heart—it is proposed by this bill, as I think, to which has been adduced against you?" In my suits of course, in the event that the plaintiff | able member says that the judge is in the habit

judgment it certainly is not. fails, double costs; and then it provides

Then the question is whether this bill which frequently of stating in the trial of cases before we have under consideration goes beyond the “And in actions, guits,orinformations to be brought, him upon whom is the burden of proof cast. act of 1799; and I may say, indeed, before I where any seizure shall be made pursuant to this act, if the property be claimed by any person, in every

That is true; but does he say that to the jury in come to that, that my experience on the border such case the onus probandi shall lio upon such a criminal case? Has he any right in a crim- in the practice in the circuit and district courts claimant."

inal case to tell the jury, "In my opinion the of the United States, presided over by Judge What is that? The officer seizes goods and man is guilty?! In a civil case, if the judge | Smalley and Judge Nelson, has been precisely he is sued in an action of replevin or any pos- thinks, upon the evidence, that the case as it in accordance with the construction which I sessory action, or he is sued in an action of stands in point of law casts upon the defend. || put upon the act of 1799. When I began, not trover; and then the law provides, as it has a ant the burden of proving his defense, or that many years ago, in those courts, I was quite as clear right to provide—such was the law be- it stands in such a situation that it casts on the restive with my cominon-law education about fore-that in such a case as that, the claimant | plaintiff the burden, changes the onus, he tells this notion of the onus probandi being upon being plaintiff is to make out his own case. the jury so; but that is a question of law which the party whose goods were seized as anybody He is to prove that the goods were his, and be may be carried up to the courts above, and his could be ; I did not like it; my clients did not is to prove that they were not improperly im. mistake corrected if he happens to make a like it, for I generally appeared for the claimported. The officer, being authorized expressly mistake. This, however, cannot be carried ants, not being district attorney; but the invaby the terips of the act to rely upon the act and -up; there is no review of this; the judgınent riable practice in that district (and I have no upon special matter in his defense, is in posses- of the judge below is conclusive in the sense doubt in the southern district of New York, sion of the goods, and he is sued by the alleged || that it cannot be reviewed, and it is conclusive where very large numbers of these cases occur) owner to recover the goods or in damages; upon the action of the jury. If I understand II has been, as a matter of course, without debate,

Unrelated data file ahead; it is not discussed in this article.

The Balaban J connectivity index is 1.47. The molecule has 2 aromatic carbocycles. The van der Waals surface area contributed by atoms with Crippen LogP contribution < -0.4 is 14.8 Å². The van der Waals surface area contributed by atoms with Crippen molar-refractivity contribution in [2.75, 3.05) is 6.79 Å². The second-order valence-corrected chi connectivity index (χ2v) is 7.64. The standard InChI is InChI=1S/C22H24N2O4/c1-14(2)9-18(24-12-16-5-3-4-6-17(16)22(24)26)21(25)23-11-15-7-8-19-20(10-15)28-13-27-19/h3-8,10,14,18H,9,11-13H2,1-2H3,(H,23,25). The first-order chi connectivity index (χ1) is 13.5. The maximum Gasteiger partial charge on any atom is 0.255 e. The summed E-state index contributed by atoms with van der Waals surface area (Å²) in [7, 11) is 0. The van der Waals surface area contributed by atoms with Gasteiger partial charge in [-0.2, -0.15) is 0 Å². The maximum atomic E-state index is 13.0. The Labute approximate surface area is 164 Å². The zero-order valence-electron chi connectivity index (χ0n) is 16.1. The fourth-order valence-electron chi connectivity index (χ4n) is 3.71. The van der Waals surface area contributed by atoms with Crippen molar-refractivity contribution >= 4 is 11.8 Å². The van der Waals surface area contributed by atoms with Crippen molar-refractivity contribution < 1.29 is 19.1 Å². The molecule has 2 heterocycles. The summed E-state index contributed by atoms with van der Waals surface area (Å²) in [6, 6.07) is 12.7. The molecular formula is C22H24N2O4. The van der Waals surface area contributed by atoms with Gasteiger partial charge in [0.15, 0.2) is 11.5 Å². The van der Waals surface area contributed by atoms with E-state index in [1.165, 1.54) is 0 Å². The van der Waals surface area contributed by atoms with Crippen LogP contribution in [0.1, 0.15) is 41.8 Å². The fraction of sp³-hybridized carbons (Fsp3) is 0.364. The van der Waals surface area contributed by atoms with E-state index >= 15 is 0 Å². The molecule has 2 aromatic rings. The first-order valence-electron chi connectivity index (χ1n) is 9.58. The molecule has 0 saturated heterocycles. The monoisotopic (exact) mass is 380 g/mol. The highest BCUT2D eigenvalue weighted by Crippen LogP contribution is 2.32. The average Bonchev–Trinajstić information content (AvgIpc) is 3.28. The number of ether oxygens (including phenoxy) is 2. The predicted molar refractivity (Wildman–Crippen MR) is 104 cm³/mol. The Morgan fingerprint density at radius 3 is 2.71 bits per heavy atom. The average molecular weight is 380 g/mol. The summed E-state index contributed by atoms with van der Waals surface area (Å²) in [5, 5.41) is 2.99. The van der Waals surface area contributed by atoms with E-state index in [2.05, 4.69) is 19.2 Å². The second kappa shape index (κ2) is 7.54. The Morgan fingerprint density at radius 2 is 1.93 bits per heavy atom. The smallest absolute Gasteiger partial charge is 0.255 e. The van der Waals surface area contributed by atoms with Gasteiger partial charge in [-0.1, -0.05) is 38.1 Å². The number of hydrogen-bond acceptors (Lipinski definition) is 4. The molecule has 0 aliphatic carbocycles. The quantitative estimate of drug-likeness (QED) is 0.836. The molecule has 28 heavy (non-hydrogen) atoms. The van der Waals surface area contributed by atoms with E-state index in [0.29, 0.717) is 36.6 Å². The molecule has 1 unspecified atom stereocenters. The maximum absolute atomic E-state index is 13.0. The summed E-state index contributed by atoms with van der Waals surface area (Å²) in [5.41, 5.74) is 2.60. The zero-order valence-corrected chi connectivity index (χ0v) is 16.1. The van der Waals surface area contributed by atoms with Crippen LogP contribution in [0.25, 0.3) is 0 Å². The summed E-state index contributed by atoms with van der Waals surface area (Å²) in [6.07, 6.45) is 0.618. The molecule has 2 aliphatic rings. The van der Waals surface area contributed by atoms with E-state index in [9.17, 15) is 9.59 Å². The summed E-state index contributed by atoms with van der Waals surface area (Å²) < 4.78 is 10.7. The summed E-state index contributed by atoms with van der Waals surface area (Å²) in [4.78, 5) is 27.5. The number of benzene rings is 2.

ever.

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to apply the provisions which I have read from | impose upon the man having the counterfeit | expedients that are resorted to by men engaged the act of 1799 to every cause of prosecution | bill the onus of the proof showing that he did in this business, this is not a rule too stringent against property under the revenue acts; and not know that it was counterfeit. It is a case and it will be found to operate well in pracprobable cause being shown, to then call upon more analogous to this than the one put by the tice. the defendant to overcome it if he could. Senator, I think.